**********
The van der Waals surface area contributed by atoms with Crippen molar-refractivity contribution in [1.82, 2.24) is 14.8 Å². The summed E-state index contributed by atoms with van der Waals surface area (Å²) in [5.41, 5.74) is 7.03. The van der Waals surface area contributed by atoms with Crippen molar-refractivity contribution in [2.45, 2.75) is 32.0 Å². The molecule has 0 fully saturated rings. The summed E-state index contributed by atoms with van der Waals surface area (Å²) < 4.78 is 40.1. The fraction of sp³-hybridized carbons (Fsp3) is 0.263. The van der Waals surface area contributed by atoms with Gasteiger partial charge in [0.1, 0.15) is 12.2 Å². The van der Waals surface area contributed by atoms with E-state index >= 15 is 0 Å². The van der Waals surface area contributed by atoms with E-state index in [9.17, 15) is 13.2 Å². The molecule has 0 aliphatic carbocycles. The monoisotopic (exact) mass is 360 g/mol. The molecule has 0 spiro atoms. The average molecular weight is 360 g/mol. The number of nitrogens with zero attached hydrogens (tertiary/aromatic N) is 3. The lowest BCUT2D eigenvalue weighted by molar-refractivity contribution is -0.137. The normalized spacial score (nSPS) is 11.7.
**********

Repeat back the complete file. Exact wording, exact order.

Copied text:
The van der Waals surface area contributed by atoms with Crippen molar-refractivity contribution in [1.82, 2.24) is 14.8 Å². The summed E-state index contributed by atoms with van der Waals surface area (Å²) in [5.41, 5.74) is 7.03. The van der Waals surface area contributed by atoms with Crippen molar-refractivity contribution in [2.45, 2.75) is 32.0 Å². The molecule has 0 fully saturated rings. The summed E-state index contributed by atoms with van der Waals surface area (Å²) < 4.78 is 40.1. The fraction of sp³-hybridized carbons (Fsp3) is 0.263. The van der Waals surface area contributed by atoms with Gasteiger partial charge in [0.1, 0.15) is 12.2 Å². The van der Waals surface area contributed by atoms with E-state index >= 15 is 0 Å². The van der Waals surface area contributed by atoms with E-state index in [9.17, 15) is 13.2 Å². The molecule has 0 aliphatic carbocycles. The monoisotopic (exact) mass is 360 g/mol. The molecule has 0 spiro atoms. The average molecular weight is 360 g/mol. The number of nitrogens with zero attached hydrogens (tertiary/aromatic N) is 3. The lowest BCUT2D eigenvalue weighted by molar-refractivity contribution is -0.137. The normalized spacial score (nSPS) is 11.7.